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Flights into Aspen are picking up with pent-up travel demands

Arriving travelers wait for their rides outside of the Aspen/Pitkin County Airport on Thursday, Feb. 25, 2021. (Kelsey Brunner/The Aspen Times)

The end of Aspen’s winter season and the upcoming summer tourist season are looking up after American Airlines added more flights and a new direct flight from Austin, Texas, an official said Wednesday.

The 19 scheduled summer flights per day — including the new service from Austin — rival the record of 20 flights per day set in 2019, said Bill Tomcich, a local airline consultant.

“It’s very impressive,” Tomcich said Wednesday. “(Airlines) are very bullish on leisure travel. And this market in particular has been performing better than other mountain markets.”



First things first, though.

The rest of the winter ski season is really looking up, Tomcich said, especially after a bleak January with record-level cases of COVID-19 that shuttered restaurants and led to plunging hotel reservations. January is generally a month that sees many international travelers from places like Australia and Brazil, he said, as well as an influx of spectators for the Winter X Games, which didn’t allow spectators this year.



February improved a bit, however, with airplane load factors up to 63% from around 50% in December and January, according to Tomcich. Total flights in February were down 31.5% over February 2020 numbers.

But March and the first half of April are definitely looking up, he said. United Airlines has sold out all its flights in early April, which is leading to a shortage of capacity at that time, Tomcich said.

Between March 4 and 27, United and American are operating between 22 and 27 flights a day into Aspen, according to Tomcich. Between March 28 and April 5, the two airlines plan to bring between 11 and 16 flights a day into Aspen’s airport. Even offseason flights between April 6 and May 5 are scheduled for more than ever before, he said.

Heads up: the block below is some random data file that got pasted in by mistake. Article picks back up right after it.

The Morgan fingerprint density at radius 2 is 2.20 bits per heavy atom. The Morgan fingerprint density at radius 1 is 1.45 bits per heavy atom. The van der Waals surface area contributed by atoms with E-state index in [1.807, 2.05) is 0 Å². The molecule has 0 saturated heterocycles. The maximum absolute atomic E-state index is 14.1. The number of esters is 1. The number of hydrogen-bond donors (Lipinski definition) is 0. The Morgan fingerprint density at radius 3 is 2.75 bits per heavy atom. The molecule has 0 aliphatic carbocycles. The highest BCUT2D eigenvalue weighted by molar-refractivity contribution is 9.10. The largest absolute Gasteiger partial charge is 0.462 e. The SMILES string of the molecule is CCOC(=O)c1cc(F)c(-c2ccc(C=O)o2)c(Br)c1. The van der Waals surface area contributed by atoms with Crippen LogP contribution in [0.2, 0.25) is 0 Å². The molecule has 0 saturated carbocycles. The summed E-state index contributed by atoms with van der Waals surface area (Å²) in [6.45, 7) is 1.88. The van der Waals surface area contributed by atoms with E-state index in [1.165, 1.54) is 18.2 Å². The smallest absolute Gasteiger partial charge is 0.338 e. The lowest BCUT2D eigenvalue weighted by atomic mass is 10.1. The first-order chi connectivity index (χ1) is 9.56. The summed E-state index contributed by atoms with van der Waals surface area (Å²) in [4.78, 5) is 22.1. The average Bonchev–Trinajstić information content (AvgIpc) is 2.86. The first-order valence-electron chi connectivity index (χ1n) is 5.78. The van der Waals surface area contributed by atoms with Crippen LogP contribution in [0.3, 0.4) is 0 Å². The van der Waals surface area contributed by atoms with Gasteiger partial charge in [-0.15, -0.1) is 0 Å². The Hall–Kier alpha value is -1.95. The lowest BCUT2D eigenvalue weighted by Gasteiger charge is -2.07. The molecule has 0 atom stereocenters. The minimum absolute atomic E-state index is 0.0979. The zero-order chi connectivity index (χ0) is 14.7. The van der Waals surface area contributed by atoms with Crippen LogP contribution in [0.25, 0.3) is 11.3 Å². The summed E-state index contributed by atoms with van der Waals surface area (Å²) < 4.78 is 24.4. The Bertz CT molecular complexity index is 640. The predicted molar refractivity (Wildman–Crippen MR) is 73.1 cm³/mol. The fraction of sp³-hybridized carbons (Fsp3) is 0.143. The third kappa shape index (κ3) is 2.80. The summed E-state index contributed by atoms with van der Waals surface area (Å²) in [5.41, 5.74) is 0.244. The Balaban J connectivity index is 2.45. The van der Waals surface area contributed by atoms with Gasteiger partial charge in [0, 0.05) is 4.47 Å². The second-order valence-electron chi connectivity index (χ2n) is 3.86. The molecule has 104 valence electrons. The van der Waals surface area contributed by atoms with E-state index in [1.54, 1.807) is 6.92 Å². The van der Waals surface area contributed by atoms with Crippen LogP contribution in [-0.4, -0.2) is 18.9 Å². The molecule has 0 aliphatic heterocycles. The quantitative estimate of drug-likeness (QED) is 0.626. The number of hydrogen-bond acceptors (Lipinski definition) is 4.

“We’re seeing an incredible surge of demand for the rest of March and into April,” he said. “April is gonna be busier than usual.”

The increasing number of vaccinations, the solid spring snow and the fact that the Pitkin County Board of Health recently heeded a recommendation from the Aspen Chamber Resort Association to curtail the traveler affidavit program and make a negative COVID-19 test a recommendation rather than a requirement all added to the surge, Tomcich said.

Rich Englehart, the airport’s interim director, said he’s noticed the difference in traveler numbers.

“We’re seeing the increases,” he said Wednesday. “I think the vaccines are having an impact and people are starting to travel. I think there’s pent-up demand.”

For the upcoming summer tourist season, Tomcich said he sees nothing but good news so far.

American Airlines’ Saturday non-stop flight from Austin — which begins June 5 — is the first new service route into Aspen since 2017, when a non-stop from Phoenix began, he said.

“Really it’s American that’s gone big,” he said. “They’ve gone as big this summer as they did this winter.”

American has scheduled 10 daily flights into Aspen this summer, including five from Dallas-Fort Worth, two each from Chicago and Los Angeles and one from Phoenix. The Phoenix flight hasn’t run since 2019, Tomcich said.

United Airlines has scheduled nine flights per day during the summer, with four coming from Denver, two from Houston and one each from Chicago, Los Angeles and San Francisco.

Delta Airlines suspended service to Aspen because of the pandemic, though Tomcich said he’s spoken to representatives and the airline is still interested in returning. The airline, however, needs to find planes that can fly in to Aspen’s high altitude airport because many of the CRJ-700s it used to operate through Sky West have now been converted to use by American, which is allowing that airline’s expansion to Aspen, he said.

“The good news is the demand is coming back,” Tomcich said. “All the airlines are bullish about potential leisure travel demand for the summer.”

jauslander@aspentimes.com


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